Hardware design challenges (memory interfaces)
Advanced ECC operations, like Reed Solomon or BCH, are computationally very expensive. Many solutions offer hardware (HW) support for ECC. However, these fixed solutions lag behind the growing ECC requirement. MLC NANDs may now require more than 16 bits ECC per 512 bytes, yet HW support designed just a few years ago may not support 16 bit. In that case, the HW ECC support would become useless, and either the NAND couldn’t be used or the ECC computation would need to be done in the software (SW), which takes CPU cycles from other important tasks and assigns it to ECC calculation.
Firmware and ROM Bootloaders
The dynamic raw NAND market (raw NANDs have relatively short lifecycles of about two years) and the initial lack of standardization has resulted in heterogeneous interfaces from different NAND manufacturers. Not only do these approaches vary between manufacturers, but, at times, they also differ between different generations of NANDs from within the same manufacturer! This offers significant challenges for firmware and middleware that might not be updated very often (if at all).
The main concern when designing ROM bootloaders for raw NAND booting is whether or not future NAND devices will work. The ONFI standard alleviates this somewhat since it provides a way to guarantee device identification commands that should not have to change in the future.
Another major concern related to the hardware design issue is what level of ECC is sufficient. Since the NAND parts that will be connected to the system cannot be known a priori, the safest solution is to leverage the maximum ECC possible with the memory interface or controller. Using more ECC than required for booting simply improves robustness, with the possible downsides being increased boot time and more complex factory programming procedures.
Since NAND manufacturers don’t guarantee that all blocks of the memory are good (nor will all blocks remain good over the device’s lifetime), another issue is how to handle bad blocks with unrecoverable errors if encountered during booting. Some strategies include placing multiple copies of the boot image and letting the boot loader locate and load the first good one or having the boot loader respect a bad block table stored somewhere else in the NAND. Another useful strategy is to have the system run-time software periodically check and correct any issues with the boot block.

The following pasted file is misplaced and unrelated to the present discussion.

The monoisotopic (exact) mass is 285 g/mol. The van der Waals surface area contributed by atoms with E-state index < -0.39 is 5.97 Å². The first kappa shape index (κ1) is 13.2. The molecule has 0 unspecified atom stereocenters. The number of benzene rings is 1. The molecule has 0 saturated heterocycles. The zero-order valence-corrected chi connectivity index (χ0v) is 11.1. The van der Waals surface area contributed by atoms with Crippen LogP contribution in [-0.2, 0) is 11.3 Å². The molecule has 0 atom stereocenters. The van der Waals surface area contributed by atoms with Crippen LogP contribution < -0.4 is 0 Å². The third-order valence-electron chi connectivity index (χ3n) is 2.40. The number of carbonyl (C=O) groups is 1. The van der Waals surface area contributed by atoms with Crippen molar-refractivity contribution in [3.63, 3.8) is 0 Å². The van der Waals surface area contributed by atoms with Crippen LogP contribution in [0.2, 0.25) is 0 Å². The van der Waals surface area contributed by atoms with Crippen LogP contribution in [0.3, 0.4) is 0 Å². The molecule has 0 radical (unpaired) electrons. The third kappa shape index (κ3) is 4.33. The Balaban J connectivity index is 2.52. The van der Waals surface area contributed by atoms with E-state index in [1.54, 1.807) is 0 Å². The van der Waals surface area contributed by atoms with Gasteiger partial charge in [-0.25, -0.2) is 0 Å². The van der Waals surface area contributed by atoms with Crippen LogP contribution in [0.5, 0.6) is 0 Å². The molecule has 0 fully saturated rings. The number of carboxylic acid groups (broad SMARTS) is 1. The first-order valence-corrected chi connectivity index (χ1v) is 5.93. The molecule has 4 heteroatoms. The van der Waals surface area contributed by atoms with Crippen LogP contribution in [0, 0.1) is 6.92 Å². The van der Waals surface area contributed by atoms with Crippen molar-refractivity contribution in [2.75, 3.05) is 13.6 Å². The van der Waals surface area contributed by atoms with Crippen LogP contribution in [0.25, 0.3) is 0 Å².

Middleware / OS software issues
The middleware, or run-time software, suffers from similar issues to those faced by the ROM boot loader. Although it might be easier to adapt the middleware to handle newer devices, newer detection schemes and newer command sets offered by more recent device, there is overhead every time a change has to be propagated through different support structures, from middleware teams to customers. For example, the memory technology device (MTD) layer of the Linux® OS kernel had issues when device sizes reached 4GB since the size had originally been defined as a 32-bit value. In another case, there was no support for NAND device with page sizes larger than 2KB. Modern NAND devices have 4KB or 8KB page sizes. Fixing these issues isn’t necessarily trivial.
In addition, the run-time middleware must deal with activities such as wear-leveling and bad block management. Wear-leveling is software mechanism to spread the write/erase cycles around the chip so that all blocks wear evenly. Failure to do so will result in oft-used blocks failing very early. This is more important now than ever before, as the cells of the MLC devices have much reduced endurance rating (3,000 - 5,000 compared to 10,000 to 100,000 for SLC NANDs). The middleware must also track which blocks are bad and make sure they aren’t used for any further reads and writes. The more stringent requirements of recent and future NAND devices may require even more complicated schemes to be enacted to manage wear-leveling and bad blocks.
Supporting different custom ECC hardware is another challenge as one ports the middleware from one generation of processor to the next and improves the ECC capabilities in new drivers. Additionally, there is no good solution if the ECC HW cannot meet the ECC requirement of the NAND, as software ECC has proven to be too slow and cumbersome for most embedded processors.
Potential solutions to NAND challenges
In our opinion, the main issue with using raw NAND devices in the embedded processor space is the skyrocketing ECC requirements. In five years, ECC requirements have gone from 1 bit/4 bit to pushing past 24 bits. Memory interface hardware designed six years ago is very likely incompatible with any new chips available on the market today. Though the issue of device identification and parameterization has been a problem, it isn’t considered as critical as the fundamental incompatibility resulting from insufficient ECC hardware in the memory controller/interface of embedded processors. Given the lifetime of products based on such devices (10-15 years), the lack of NAND supply that fits the original design requirements could force major rework in both hardware and software part of the way through the product life cycle.